Demonstration the idea of a Euclidian proof

  • #1
1,047
776

Main Question or Discussion Point

I'm going to give a presentation involving mathematical proofs to people who are not really into math (in a Critical Thinking class).

I would like to use something from Euclid's elements. I would like it to be a geometric proof - but what is the most "audience friendly?" I need to be able to do it in a very short amount of time. (We have less than 10 minutes for our entire presentation, and the proof cannot take up the bulk of it).

I'm thinking Proposition 13 "If a straight line stands on a straight line, then it makes either two right angles or angles whose sum equals two right angles."


Ideas? I can have fun with this one...

-Dave K
 

Answers and Replies

  • #2
Stephen Tashi
Science Advisor
7,013
1,237
In the liberal arts the mathematical style of Euclid is still regarded as epitomizing mathematical proof. Euclid's style is still copied in secondary school textbooks. However, it is not a good example of modern "critical thinking" in mathematics. I'm talking about Euclid's general approach being antiquated, not about his subject matter (geometry, number theory).

In Euclid's approach, certain things are regarded as "self evident". These are set down as assumptions so the author can conveniently refer to them in writing proofs.. They aren't treated as assumptions with idea of allowing the possibility that there might be different fields of mathematics where some of the assumptions are false. His style of definition attempts to define a thing as a something everyone will be familiar with and after we understand it, we are allowed to assume that all the properties of the familiar thing apply without having them explicitly listed as part of the definition.

The Euclidean approach is useful in mathematics education since it emphasizes intuition.
 
  • #3
Deveno
Science Advisor
906
6
i've always liked bhaskara's first proof of the pythagorean theorem.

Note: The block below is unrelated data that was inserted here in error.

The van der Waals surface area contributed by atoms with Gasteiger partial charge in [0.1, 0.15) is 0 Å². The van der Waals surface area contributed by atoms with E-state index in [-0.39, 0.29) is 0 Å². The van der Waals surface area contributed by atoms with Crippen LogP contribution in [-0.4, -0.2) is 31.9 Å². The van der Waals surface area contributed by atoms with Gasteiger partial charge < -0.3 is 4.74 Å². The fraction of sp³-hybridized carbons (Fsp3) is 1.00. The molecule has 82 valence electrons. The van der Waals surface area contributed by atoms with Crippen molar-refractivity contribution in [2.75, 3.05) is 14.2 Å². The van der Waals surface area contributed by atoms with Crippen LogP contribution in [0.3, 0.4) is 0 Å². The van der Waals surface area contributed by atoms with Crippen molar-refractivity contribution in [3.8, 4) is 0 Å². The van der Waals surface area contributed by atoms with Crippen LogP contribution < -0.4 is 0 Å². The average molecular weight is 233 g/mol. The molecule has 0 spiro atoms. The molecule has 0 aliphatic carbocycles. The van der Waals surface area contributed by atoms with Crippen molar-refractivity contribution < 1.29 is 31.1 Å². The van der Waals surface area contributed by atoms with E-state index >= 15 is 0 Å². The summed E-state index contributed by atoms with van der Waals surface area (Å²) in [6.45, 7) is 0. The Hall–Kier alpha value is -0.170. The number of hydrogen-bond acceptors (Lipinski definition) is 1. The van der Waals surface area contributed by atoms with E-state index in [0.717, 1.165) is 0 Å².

1) the pythagorean theorem is likely something everyone will think is true, and will have seen somewhere.

2) the proof is highly visual, and takes maybe a minute or two to run through. the assumptions are minimal, and require little mathematical sophistication.

3) the theorem, nevertheless, is extremely important, and forms the basis of many important ideas.

(for an example of what i mean, see here: http://jwilson.coe.uga.edu/emt668/emt668.student.folders/headangela/essay1/pythagorean.html )

Euclid's proof of the infinitude of primes is another good candidate, illustrating the principle of "proof by contradiction" (aka reductio ad absurdum, "reducing to an absurdity"). a beautiful discussion of this proof can be found in:

http://www.math.ualberta.ca/~mss/misc/A Mathematician's Apology.pdf

in any case, good luck with your presentation! :)
 
  • #4
lavinia
Science Advisor
Gold Member
3,165
573
I'm going to give a presentation involving mathematical proofs to people who are not really into math (in a Critical Thinking class).

I would like to use something from Euclid's elements. I would like it to be a geometric proof - but what is the most "audience friendly?" I need to be able to do it in a very short amount of time. (We have less than 10 minutes for our entire presentation, and the proof cannot take up the bulk of it).

I'm thinking Proposition 13 "If a straight line stands on a straight line, then it makes either two right angles or angles whose sum equals two right angles."


Ideas? I can have fun with this one...

-Dave K
For critical thinking in Euclidean geometry I suggest the insight that parallel lines exist. This does not require the parallel postulate but only simple ideas about lines and planes.


As I was taught it, a line in a plane separates a plane into two "half planes" which are intuitively imagined to be identical in all of their properties.

It is also assumed that two lines can intersect in exactly one point.


Now suppose that a line lies in a plane and two other lines are drawn at right angles to it in the plane.

Do these lines have to be parallel?

The answer is yes.

The argument appeals to our intuition that the half planes must be identical. If the two lines intersect in one of the half plane and not in the other then even though there is nothing about the lines or their angles of intersection that are different in either half plane ( they enter each half plane at right angles), somehow the half planes would be different because the two lines would intersect in one and not in the other.

But two lines can not intersect in two points so these lines must actually be parallel.
 
Last edited:

Related Threads on Demonstration the idea of a Euclidian proof

  • Last Post
Replies
1
Views
462
Replies
1
Views
979
Replies
7
Views
5K
Replies
2
Views
3K
  • Last Post
Replies
5
Views
1K
  • Last Post
Replies
3
Views
1K
  • Last Post
Replies
3
Views
2K
  • Last Post
Replies
5
Views
794
Replies
3
Views
2K
Top